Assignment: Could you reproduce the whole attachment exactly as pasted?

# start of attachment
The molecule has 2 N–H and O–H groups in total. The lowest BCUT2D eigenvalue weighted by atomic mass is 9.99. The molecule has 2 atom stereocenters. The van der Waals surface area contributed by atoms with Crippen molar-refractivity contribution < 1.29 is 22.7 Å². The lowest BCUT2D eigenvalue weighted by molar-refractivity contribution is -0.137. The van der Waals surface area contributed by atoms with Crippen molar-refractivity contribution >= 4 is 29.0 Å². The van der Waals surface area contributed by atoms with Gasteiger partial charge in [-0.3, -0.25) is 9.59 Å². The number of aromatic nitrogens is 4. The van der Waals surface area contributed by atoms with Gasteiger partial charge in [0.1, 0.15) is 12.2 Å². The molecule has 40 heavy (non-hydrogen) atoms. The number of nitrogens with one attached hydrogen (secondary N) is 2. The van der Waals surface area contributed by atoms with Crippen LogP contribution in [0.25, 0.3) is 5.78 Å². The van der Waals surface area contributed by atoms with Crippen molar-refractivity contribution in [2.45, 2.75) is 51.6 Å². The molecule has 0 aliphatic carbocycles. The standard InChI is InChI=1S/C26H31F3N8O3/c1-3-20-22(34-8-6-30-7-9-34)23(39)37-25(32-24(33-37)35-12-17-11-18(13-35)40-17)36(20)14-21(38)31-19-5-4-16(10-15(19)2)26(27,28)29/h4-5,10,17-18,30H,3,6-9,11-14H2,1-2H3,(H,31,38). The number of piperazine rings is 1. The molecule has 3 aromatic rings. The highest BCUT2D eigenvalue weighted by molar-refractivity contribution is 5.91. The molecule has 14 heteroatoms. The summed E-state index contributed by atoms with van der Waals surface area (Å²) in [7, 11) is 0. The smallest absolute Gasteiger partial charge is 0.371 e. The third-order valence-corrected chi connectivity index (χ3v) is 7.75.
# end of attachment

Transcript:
The molecule has 2 N–H and O–H groups in total. The lowest BCUT2D eigenvalue weighted by atomic mass is 9.99. The molecule has 2 atom stereocenters. The van der Waals surface area contributed by atoms with Crippen molar-refractivity contribution < 1.29 is 22.7 Å². The lowest BCUT2D eigenvalue weighted by molar-refractivity contribution is -0.137. The van der Waals surface area contributed by atoms with Crippen molar-refractivity contribution >= 4 is 29.0 Å². The van der Waals surface area contributed by atoms with Gasteiger partial charge in [-0.3, -0.25) is 9.59 Å². The number of aromatic nitrogens is 4. The van der Waals surface area contributed by atoms with Gasteiger partial charge in [0.1, 0.15) is 12.2 Å². The molecule has 40 heavy (non-hydrogen) atoms. The number of nitrogens with one attached hydrogen (secondary N) is 2. The van der Waals surface area contributed by atoms with Crippen LogP contribution in [0.25, 0.3) is 5.78 Å². The van der Waals surface area contributed by atoms with Crippen molar-refractivity contribution in [2.45, 2.75) is 51.6 Å². The molecule has 0 aliphatic carbocycles. The standard InChI is InChI=1S/C26H31F3N8O3/c1-3-20-22(34-8-6-30-7-9-34)23(39)37-25(32-24(33-37)35-12-17-11-18(13-35)40-17)36(20)14-21(38)31-19-5-4-16(10-15(19)2)26(27,28)29/h4-5,10,17-18,30H,3,6-9,11-14H2,1-2H3,(H,31,38). The number of piperazine rings is 1. The molecule has 3 aromatic rings. The highest BCUT2D eigenvalue weighted by molar-refractivity contribution is 5.91. The molecule has 14 heteroatoms. The summed E-state index contributed by atoms with van der Waals surface area (Å²) in [7, 11) is 0. The smallest absolute Gasteiger partial charge is 0.371 e. The third-order valence-corrected chi connectivity index (χ3v) is 7.75.